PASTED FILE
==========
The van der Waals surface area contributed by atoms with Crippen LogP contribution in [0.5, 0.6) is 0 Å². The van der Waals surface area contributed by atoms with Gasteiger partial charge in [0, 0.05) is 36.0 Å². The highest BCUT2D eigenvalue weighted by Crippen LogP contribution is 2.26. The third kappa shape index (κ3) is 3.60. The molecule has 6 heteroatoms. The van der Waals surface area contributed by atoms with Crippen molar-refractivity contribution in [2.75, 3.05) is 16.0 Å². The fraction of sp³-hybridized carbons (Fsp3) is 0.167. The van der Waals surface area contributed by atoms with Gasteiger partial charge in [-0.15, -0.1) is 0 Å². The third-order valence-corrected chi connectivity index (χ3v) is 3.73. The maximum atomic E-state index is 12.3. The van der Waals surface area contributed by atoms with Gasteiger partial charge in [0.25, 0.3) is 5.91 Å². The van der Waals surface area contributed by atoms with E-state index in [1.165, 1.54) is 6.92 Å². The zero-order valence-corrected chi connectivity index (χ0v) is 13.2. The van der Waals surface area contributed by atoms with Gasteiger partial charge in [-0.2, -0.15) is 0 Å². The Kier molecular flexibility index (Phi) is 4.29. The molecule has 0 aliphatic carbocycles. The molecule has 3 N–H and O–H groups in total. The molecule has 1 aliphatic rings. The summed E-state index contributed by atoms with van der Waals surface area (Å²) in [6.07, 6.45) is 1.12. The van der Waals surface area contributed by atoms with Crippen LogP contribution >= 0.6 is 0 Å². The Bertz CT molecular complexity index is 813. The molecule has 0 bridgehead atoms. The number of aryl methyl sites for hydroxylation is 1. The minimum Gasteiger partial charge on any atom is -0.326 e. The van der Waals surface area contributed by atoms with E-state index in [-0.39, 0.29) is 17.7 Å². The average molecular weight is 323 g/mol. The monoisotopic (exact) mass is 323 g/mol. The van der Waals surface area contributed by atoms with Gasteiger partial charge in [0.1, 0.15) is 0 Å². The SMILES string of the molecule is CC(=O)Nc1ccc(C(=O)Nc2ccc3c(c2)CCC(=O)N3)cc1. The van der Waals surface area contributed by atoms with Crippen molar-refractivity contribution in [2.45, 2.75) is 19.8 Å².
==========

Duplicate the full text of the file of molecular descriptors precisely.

The van der Waals surface area contributed by atoms with Crippen LogP contribution in [0.5, 0.6) is 0 Å². The van der Waals surface area contributed by atoms with Gasteiger partial charge in [0, 0.05) is 36.0 Å². The highest BCUT2D eigenvalue weighted by Crippen LogP contribution is 2.26. The third kappa shape index (κ3) is 3.60. The molecule has 6 heteroatoms. The van der Waals surface area contributed by atoms with Crippen molar-refractivity contribution in [2.75, 3.05) is 16.0 Å². The fraction of sp³-hybridized carbons (Fsp3) is 0.167. The van der Waals surface area contributed by atoms with Gasteiger partial charge in [-0.15, -0.1) is 0 Å². The third-order valence-corrected chi connectivity index (χ3v) is 3.73. The maximum atomic E-state index is 12.3. The van der Waals surface area contributed by atoms with Gasteiger partial charge in [0.25, 0.3) is 5.91 Å². The van der Waals surface area contributed by atoms with E-state index in [1.165, 1.54) is 6.92 Å². The zero-order valence-corrected chi connectivity index (χ0v) is 13.2. The van der Waals surface area contributed by atoms with Gasteiger partial charge in [-0.2, -0.15) is 0 Å². The Kier molecular flexibility index (Phi) is 4.29. The molecule has 0 aliphatic carbocycles. The molecule has 3 N–H and O–H groups in total. The molecule has 1 aliphatic rings. The summed E-state index contributed by atoms with van der Waals surface area (Å²) in [6.07, 6.45) is 1.12. The van der Waals surface area contributed by atoms with Crippen LogP contribution >= 0.6 is 0 Å². The Bertz CT molecular complexity index is 813. The molecule has 0 bridgehead atoms. The number of aryl methyl sites for hydroxylation is 1. The minimum Gasteiger partial charge on any atom is -0.326 e. The van der Waals surface area contributed by atoms with E-state index in [-0.39, 0.29) is 17.7 Å². The average molecular weight is 323 g/mol. The monoisotopic (exact) mass is 323 g/mol. The van der Waals surface area contributed by atoms with Gasteiger partial charge in [0.1, 0.15) is 0 Å². The SMILES string of the molecule is CC(=O)Nc1ccc(C(=O)Nc2ccc3c(c2)CCC(=O)N3)cc1. The van der Waals surface area contributed by atoms with Crippen molar-refractivity contribution in [2.45, 2.75) is 19.8 Å².